home jobs contact us
Our Clients:
Browse by Sport
Find us on ASAP sports on Facebook ASAP sports on Twitter
ASAP Sports RSS Subscribe to RSS
Click to go to
ASAP Sports e-Brochure View our


March 12, 2019

Justin Rose

Ponte Vedra Beach, Florida

JACK RYAN: We would like to welcome Justin Rose to the interview room here at THE PLAYERS 2019. Justin's making his 16th start here at TPC Sawgrass, with his best result coming in 2014, a tie for fourth place.

So Justin, if we could just get an opening comment on making your 16th start here.

JUSTIN ROSE: Yeah, it sounds like a lot. But excited to be back, excited to be back in March. I've always been a fan, I think, of how this golf course presents itself with the overseed and the greener look, and also the opportunity for the course to play much different this time of year.

Obviously Jacksonville is just a little bit further north in Florida where you can get some cool days, you can get some cool days, you can get some northerly breezes blowing that can make this course very demanding, and the 17th hole for the last few years has been pretty much a wedge, but not saying it will happen this week, but there's the opportunity to hit 8- and 7-irons into that hole at this time of year, which completely changes the complexion of that golf hole. So, yeah, excited to be back. Haven't been on the golf course yet, but looking forward to seeing it and how it's playing.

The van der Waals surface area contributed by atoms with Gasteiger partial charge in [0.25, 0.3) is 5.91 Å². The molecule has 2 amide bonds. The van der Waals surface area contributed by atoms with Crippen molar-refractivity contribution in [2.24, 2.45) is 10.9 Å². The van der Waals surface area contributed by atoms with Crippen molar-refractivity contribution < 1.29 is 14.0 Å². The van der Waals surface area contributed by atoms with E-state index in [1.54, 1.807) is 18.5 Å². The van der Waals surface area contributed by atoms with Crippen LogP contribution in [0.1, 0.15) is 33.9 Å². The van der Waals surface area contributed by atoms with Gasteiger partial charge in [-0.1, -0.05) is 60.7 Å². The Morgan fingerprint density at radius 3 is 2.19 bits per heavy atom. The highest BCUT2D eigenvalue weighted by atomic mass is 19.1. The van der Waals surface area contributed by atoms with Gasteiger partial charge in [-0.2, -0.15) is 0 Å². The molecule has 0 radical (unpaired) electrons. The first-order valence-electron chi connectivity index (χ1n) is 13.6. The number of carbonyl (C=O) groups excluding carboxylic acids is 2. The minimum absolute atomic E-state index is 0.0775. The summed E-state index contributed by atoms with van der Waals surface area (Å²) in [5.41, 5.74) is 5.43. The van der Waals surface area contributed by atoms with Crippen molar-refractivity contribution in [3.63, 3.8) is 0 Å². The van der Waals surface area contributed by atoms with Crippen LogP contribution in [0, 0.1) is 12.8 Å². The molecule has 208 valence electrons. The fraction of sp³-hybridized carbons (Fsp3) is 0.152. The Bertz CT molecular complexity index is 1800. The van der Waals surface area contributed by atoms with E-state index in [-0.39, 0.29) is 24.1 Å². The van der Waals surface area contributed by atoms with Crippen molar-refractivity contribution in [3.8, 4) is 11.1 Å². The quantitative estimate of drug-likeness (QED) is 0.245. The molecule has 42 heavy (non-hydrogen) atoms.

JACK RYAN: We'll take some questions, please.

Q. Last count, 121 guys in this field have not experienced this tournament in March. You're one of the 24 who have. Do you think you gentlemen will have any kind of an advantage having experienced it in March, even though it was 12 years ago?
JUSTIN ROSE: Maybe. I would say maybe. It would be a very, very, very small advantage, but possibly. I think the only thing that I remember from it is that it seems the course plays a little bit more extreme in terms of I think there's some lower scores to be had, but I think there are also some higher scores to be had. The rough's little bit thicker, so if you're on your game, I feel like can you work the ball to the pins a little bit easier when it's overseeded and the rough plays thicker, so therefore, if you're off your game, you can run into more trouble. I felt when it was playing Bermuda style, it was still tricky, but I think the high numbers were a little less off the card, off the cards.

And, yeah, so we'll see. But from memory, you can just work the pin, work the ball to certain pins using the side boards when the green is just a hair softer and overseeded.

Q. If you rewind back to May, that final round when you went on that birdie blitz, six in a row, psychologically does that help you when you come back here?
JUSTIN ROSE: I forgot about that.


Yeah, I guess I should start to sort of -- yeah, sort of harness those good memories. I remember I was sort of a little bit out of it for the last couple of days and I used the weekend just to try and throw everything I had at it.